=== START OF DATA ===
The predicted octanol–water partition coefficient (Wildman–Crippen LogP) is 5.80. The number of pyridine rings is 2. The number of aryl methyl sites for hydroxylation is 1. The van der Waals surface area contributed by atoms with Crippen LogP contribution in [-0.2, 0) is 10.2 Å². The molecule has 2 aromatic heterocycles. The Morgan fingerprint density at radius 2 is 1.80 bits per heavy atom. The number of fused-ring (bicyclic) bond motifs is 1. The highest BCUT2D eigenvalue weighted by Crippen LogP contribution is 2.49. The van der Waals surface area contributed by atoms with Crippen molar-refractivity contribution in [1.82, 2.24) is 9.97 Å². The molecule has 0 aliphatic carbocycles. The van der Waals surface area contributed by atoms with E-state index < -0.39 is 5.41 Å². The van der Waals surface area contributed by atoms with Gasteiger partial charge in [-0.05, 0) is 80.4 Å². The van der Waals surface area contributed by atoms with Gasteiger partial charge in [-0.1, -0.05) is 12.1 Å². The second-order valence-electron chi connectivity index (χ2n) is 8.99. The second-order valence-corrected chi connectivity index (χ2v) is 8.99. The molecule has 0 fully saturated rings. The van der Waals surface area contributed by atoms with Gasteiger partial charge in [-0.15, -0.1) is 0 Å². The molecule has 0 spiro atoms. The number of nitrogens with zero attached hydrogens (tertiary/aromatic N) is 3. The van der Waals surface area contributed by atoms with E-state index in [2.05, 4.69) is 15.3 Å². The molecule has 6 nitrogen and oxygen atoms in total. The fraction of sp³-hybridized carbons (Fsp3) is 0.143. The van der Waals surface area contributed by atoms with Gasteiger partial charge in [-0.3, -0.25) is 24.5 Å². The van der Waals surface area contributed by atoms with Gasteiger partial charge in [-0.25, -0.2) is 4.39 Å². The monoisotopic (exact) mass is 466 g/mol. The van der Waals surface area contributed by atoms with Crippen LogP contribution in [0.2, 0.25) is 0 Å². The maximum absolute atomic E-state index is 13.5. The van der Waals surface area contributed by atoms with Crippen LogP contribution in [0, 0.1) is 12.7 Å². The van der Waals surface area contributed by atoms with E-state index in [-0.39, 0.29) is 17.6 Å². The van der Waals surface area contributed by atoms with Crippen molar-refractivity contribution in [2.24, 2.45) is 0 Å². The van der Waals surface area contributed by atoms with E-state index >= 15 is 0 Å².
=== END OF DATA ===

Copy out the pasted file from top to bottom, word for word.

The predicted octanol–water partition coefficient (Wildman–Crippen LogP) is 5.80. The number of pyridine rings is 2. The number of aryl methyl sites for hydroxylation is 1. The van der Waals surface area contributed by atoms with Crippen LogP contribution in [-0.2, 0) is 10.2 Å². The molecule has 2 aromatic heterocycles. The Morgan fingerprint density at radius 2 is 1.80 bits per heavy atom. The number of fused-ring (bicyclic) bond motifs is 1. The highest BCUT2D eigenvalue weighted by Crippen LogP contribution is 2.49. The van der Waals surface area contributed by atoms with Crippen molar-refractivity contribution in [1.82, 2.24) is 9.97 Å². The molecule has 0 aliphatic carbocycles. The van der Waals surface area contributed by atoms with E-state index < -0.39 is 5.41 Å². The van der Waals surface area contributed by atoms with Gasteiger partial charge in [-0.05, 0) is 80.4 Å². The van der Waals surface area contributed by atoms with Gasteiger partial charge in [-0.1, -0.05) is 12.1 Å². The second-order valence-electron chi connectivity index (χ2n) is 8.99. The second-order valence-corrected chi connectivity index (χ2v) is 8.99. The molecule has 0 fully saturated rings. The van der Waals surface area contributed by atoms with Gasteiger partial charge in [-0.15, -0.1) is 0 Å². The molecule has 0 spiro atoms. The number of nitrogens with zero attached hydrogens (tertiary/aromatic N) is 3. The van der Waals surface area contributed by atoms with E-state index in [2.05, 4.69) is 15.3 Å². The molecule has 6 nitrogen and oxygen atoms in total. The fraction of sp³-hybridized carbons (Fsp3) is 0.143. The van der Waals surface area contributed by atoms with Gasteiger partial charge in [-0.3, -0.25) is 24.5 Å². The van der Waals surface area contributed by atoms with Gasteiger partial charge in [-0.25, -0.2) is 4.39 Å². The monoisotopic (exact) mass is 466 g/mol. The van der Waals surface area contributed by atoms with Crippen LogP contribution in [0.2, 0.25) is 0 Å². The maximum absolute atomic E-state index is 13.5. The van der Waals surface area contributed by atoms with Crippen LogP contribution in [0, 0.1) is 12.7 Å². The van der Waals surface area contributed by atoms with E-state index in [-0.39, 0.29) is 17.6 Å². The van der Waals surface area contributed by atoms with Crippen molar-refractivity contribution in [2.24, 2.45) is 0 Å². The van der Waals surface area contributed by atoms with E-state index >= 15 is 0 Å².